Twilight, which opened at the Mark Taper Forum in L.A. and will travel to Princeton, N.J., in October and later to New York City, has drawn plenty of attention this summer (Newsweek called it “an American masterpiece”). Says Twilight’s, director, Emily Mann: “This is one of the most sophisticated discourses on race in the ’90s. It’s a collision of so many different points of view.” Or, as Smith puts it: “Nobody comes first, and nobody has the most to say.”
For the lithe, 5’9″ actress—whose seriousness is leavened by a chipmunk smile—fame has come suddenly after 10 years in the boondocks of performance art. Twilight is the 14th installment of a series begun in 1983 called On the Road: A Search for American Character, in which she developed her techniques of interviewing and portraying real people. “I don’t talk a lot when I interview,” says Smith. “My job is to get out of the way. Each person has a literature inside them. But when people lose language, when they have to experiment with putting their thoughts together on the spot—that’s what I love most. That’s where character lives.”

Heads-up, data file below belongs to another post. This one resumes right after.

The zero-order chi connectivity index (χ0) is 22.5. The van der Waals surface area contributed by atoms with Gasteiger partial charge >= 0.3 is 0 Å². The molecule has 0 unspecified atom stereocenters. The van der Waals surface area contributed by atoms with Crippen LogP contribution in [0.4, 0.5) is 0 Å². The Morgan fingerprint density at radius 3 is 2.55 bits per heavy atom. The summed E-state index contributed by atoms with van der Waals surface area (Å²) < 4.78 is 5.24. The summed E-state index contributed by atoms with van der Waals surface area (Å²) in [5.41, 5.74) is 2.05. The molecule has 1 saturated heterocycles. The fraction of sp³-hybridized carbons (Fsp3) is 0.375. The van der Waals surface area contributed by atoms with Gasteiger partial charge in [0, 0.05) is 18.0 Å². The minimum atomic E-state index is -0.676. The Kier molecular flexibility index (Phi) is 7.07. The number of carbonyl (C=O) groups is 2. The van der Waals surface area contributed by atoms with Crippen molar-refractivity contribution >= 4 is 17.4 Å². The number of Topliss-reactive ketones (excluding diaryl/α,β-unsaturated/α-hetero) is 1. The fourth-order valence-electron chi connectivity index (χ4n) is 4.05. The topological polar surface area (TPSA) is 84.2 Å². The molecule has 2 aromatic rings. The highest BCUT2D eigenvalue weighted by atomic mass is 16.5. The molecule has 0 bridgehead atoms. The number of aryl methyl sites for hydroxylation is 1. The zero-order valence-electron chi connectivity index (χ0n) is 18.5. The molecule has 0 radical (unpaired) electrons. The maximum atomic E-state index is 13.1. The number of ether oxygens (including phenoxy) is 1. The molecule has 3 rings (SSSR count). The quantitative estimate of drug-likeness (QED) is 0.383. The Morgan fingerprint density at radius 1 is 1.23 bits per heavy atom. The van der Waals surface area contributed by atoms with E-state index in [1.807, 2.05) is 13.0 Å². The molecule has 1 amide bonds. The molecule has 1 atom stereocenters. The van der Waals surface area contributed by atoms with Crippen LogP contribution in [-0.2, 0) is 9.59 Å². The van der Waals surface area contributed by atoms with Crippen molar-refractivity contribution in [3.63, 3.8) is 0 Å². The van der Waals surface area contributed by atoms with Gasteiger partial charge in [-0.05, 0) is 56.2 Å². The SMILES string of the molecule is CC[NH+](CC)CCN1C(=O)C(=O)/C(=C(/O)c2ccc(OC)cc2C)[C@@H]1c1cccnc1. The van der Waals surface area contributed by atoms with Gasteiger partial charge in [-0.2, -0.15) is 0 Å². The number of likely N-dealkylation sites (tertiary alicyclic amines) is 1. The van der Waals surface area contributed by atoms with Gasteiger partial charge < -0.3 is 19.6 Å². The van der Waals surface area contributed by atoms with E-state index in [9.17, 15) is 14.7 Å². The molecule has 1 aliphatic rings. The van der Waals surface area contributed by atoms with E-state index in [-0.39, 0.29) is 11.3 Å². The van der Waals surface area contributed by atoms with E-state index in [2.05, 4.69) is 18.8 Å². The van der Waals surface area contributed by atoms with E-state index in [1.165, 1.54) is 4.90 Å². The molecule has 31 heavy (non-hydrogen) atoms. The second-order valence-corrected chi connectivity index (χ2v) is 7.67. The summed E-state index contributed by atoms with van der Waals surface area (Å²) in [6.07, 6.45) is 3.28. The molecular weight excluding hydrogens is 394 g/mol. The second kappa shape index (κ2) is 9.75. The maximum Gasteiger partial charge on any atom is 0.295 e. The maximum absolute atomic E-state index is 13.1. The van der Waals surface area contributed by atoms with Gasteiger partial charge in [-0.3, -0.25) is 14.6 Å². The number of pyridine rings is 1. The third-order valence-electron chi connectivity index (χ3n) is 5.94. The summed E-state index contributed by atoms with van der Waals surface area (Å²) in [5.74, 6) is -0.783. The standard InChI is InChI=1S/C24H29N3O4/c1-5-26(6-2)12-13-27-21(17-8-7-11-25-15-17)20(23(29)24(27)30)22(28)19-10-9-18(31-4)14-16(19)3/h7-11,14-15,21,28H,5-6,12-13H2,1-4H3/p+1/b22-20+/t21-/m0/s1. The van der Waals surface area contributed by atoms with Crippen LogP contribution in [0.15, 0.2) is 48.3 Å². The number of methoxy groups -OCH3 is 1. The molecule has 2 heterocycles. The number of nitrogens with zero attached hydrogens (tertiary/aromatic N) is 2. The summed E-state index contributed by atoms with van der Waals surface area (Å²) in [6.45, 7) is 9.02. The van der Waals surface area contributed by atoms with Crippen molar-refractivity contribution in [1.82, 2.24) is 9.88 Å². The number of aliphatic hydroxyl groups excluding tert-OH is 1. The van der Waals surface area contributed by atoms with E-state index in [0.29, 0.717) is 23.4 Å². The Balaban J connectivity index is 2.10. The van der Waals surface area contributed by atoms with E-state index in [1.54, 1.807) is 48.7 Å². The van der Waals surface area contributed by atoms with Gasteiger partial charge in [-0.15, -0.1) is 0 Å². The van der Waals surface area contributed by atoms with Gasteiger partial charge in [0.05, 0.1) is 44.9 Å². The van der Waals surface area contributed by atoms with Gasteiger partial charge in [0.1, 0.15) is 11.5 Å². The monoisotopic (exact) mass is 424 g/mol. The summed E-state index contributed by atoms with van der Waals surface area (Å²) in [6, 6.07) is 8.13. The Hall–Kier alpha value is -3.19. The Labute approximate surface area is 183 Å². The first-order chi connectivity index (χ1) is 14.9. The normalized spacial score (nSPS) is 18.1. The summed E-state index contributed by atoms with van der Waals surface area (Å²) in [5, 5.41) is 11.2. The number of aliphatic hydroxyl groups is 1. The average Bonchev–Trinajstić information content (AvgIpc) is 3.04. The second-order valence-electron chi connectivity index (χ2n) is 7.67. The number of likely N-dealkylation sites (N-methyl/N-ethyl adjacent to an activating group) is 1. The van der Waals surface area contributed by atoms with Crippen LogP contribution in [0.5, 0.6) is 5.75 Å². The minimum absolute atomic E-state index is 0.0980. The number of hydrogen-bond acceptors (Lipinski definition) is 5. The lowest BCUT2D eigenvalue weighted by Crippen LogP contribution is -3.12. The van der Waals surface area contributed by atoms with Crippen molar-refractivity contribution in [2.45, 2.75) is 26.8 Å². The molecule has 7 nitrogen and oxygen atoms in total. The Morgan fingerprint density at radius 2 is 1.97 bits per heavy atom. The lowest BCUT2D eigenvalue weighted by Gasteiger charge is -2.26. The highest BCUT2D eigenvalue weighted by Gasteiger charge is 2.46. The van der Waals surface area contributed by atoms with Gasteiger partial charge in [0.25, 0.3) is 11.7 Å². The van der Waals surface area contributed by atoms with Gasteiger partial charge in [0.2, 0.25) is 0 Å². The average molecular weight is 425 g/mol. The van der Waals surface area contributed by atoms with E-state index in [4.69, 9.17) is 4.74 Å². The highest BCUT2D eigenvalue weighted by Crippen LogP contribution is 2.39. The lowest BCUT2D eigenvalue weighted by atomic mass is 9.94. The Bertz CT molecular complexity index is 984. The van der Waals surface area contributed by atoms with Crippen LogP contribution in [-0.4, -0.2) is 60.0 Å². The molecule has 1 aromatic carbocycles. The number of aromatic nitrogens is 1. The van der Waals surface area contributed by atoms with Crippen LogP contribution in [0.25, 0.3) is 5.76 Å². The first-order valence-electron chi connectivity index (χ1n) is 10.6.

But it wasn’t until her last show, Fires in the Mirror, about the 1991 racial uprisings between blacks and Hasidic Jews in Crown Heights, Brooklyn, that Smith caught fire herself. Stepping into the skins of such figures as Rev. Al Sharpton and a Jewish housewife, Smith says she found herself playing to “shockingly unexpected” acclaim when the piece ran at the Joseph Papp Public Theater in New York City and later on PBS.